As stated above, one of the flaws of the above QoC metrics is that there is no consideration for the context of the opponents statistics. One of the ways around this is to use the HockeyAnalysis.com HARO (offense), HARD (defense) and HART (Total/Overall) ratings in calculating QoC. These are player ratings that take into account both quality of teammates and quality of competition (here is a brief explanation of what these ratings are).The HARO QoC, HARD QoC and HART QoC metrics are simply the average HARO, HARD and HART ratings of players opponents.

Here are the top 10 forwards in HARO QoC last year:

Player Team HARO QoC
Patrick Dwyer Carolina 6.0
Brandon Sutter Carolina 5.9
Travis Moen Montreal 5.8
Tomas Plekanec Montreal 5.8
Marcel Goc Florida 5.6
Carl Hagelin NY Rangers 5.5
Ryan Callahan NY Rangers 5.3
Brooks Laich Washington 5.3
Michael Grabner NY Islanders 5.2
Patrik Elias New Jersey 5.2

There are a lot of similarities to the OppGF20 list with the eastern conference dominating. There are a few changes, but not too many, which really is not that big of a surprise to me knowing that there is very little evidence that QoC has a significant impact on a players statistics and thus considering the opponents QoC will not have a significant impact on the opponents stats and thus not a significant impact on a players QoC. That said, I believe these should produce slightly better QoC ratings. Also note that a 6.0 HARO QoC indicates that the opponent players are expected to produce a 6.0% boost on the league average GF20.

Here are the top 10 forwards in HARD QoC last year:

Player Team HARD QoC
Jamal Mayers Chicago 6.0
Marcus Kruger Chicago 5.9
Mark Letestu Columbus 5.8
Tim Jackman Calgary 5.3
Colin Fraser Los Angeles 5.2
Cory Emmerton Detroit 5.2
Matt Belesky Anaheim 5.2
Kyle Chipchura Phoenix 5.1
Andrew Brunette Chicago 5.1
Colton Gilles Columbus 5.0

And now the top 10 forwards in HART QoC last year:

Player Team HART QoC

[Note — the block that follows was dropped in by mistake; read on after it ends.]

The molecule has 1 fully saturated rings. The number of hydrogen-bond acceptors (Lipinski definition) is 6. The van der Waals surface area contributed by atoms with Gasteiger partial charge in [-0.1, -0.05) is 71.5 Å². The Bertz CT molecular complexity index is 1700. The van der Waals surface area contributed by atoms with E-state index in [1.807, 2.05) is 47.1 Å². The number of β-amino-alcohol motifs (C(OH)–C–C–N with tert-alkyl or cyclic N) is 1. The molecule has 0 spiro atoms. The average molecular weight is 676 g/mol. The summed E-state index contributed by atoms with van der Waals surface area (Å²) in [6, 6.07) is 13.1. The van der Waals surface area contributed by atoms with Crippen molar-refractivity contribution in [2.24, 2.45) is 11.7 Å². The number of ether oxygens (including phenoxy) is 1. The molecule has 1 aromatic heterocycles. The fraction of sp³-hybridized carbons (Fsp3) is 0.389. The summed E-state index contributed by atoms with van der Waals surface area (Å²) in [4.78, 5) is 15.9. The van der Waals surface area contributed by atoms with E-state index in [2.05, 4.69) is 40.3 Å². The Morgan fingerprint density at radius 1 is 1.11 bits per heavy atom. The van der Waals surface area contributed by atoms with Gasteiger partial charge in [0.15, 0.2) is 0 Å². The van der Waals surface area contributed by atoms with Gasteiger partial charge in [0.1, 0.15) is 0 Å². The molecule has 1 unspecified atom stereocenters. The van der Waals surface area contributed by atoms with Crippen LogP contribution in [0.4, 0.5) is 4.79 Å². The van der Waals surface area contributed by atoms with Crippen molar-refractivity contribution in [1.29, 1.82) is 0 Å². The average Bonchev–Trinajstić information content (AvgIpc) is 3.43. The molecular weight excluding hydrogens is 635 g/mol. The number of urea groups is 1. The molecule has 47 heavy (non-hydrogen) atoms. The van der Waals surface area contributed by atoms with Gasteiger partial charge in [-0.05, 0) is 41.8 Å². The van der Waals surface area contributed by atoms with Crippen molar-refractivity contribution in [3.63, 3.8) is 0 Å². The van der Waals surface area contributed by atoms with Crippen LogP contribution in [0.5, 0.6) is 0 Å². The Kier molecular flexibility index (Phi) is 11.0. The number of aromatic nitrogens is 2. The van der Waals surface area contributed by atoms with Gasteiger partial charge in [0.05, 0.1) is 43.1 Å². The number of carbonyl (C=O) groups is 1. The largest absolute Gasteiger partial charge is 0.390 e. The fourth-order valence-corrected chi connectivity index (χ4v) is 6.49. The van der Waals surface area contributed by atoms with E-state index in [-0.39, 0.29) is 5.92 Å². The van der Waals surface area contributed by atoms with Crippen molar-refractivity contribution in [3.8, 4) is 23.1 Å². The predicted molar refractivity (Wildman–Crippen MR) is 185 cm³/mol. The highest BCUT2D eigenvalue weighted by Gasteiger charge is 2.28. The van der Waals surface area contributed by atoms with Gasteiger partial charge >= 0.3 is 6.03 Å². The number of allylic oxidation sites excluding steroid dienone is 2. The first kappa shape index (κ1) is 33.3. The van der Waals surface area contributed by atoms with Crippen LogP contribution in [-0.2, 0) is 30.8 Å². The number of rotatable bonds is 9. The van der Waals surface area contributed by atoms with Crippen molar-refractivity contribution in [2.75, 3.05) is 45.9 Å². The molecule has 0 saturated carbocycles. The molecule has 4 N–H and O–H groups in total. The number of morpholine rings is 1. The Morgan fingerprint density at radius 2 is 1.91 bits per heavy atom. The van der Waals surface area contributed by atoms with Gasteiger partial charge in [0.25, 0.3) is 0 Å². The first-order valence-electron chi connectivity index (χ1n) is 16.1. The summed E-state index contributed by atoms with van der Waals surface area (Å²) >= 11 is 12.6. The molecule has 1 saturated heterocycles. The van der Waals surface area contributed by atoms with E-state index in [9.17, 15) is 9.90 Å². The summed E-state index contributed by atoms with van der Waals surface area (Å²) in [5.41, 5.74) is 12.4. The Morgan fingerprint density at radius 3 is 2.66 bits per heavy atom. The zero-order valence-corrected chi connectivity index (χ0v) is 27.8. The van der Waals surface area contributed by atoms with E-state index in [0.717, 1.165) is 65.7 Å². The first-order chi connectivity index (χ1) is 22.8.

Dave Bolland Chicago 3.2
Martin Havlat San Jose 3.0
Mark Letestu Columbus 2.5
Jeff Carter Los Angeles 2.5
Derick Brassard Columbus 2.5
Rick Nash Columbus 2.4
Mike Fisher Nashville 2.4
Vaclav Prospal Columbus 2.2
Ryan Getzlaf Anaheim 2.2
Viktor Stalberg Chicago 2.1

Shots and Corsi based QoC

You can also find similar QoC stats using shots as the base stat or using corsi (shots + shots that missed the net + shots that were blocked) on stats.hockeyanalysis.com but they are all the same as above so I’ll not go into them in any detail.

CorsiRel QoC

The most common currently used QoC metric seems to be CorsiRel QoC (found on behindthenet.ca) but in my opinion this is not so much a QoC metric but a ‘usage’ metric. CorsiRel is a statistic that compares the teams corsi differential when the player is on the ice to the teams corsi differential when they player is not on the ice.  CorsiRel QoC is the average CorsiRel of all the players opponents.

The problem with CorsiRel is that good players on a bad team with little depth can put up really high CorsiRel stats compared to similarly good players on a good team with good depth because essentially it is comparing a player relative to his teammates. The more good teammates you have, the more difficult it is to put up a good CorsiRel. So, on any given team the players with a good CorsiRel are the best players on team team but you can’t compare CorsiRel on players on different teams because the quality of the teams could be different.

CorsiRel QoC is essentially the average CorsiRel of all the players opponents but because CorsiRel is flawed, CorsiRel QoC ends up being flawed too. For players on the same team, the player with the highest CorsiRel QoC plays against the toughest competition so in this sense it tells us who is getting the toughest minutes on the team, but again CorsiRel QoC is not really that useful when comparing players across teams.  For these reasons I consider CorsiRel QoC more of a tool to see the usage of a player compared to his teammates, but is not in my opinion a true QoC metric.

I may be biased, but in my opinion there is no reason to use CorsiRel QoC anymore. Whether you use GF20, GA20, GF%, HARO QoC, HARD QoC, and HART QoC, or any of their shot/fenwick/corsi variants they should all produce better QoC measures that are comparable across teams (which is the major draw back of CorsiRel QoC.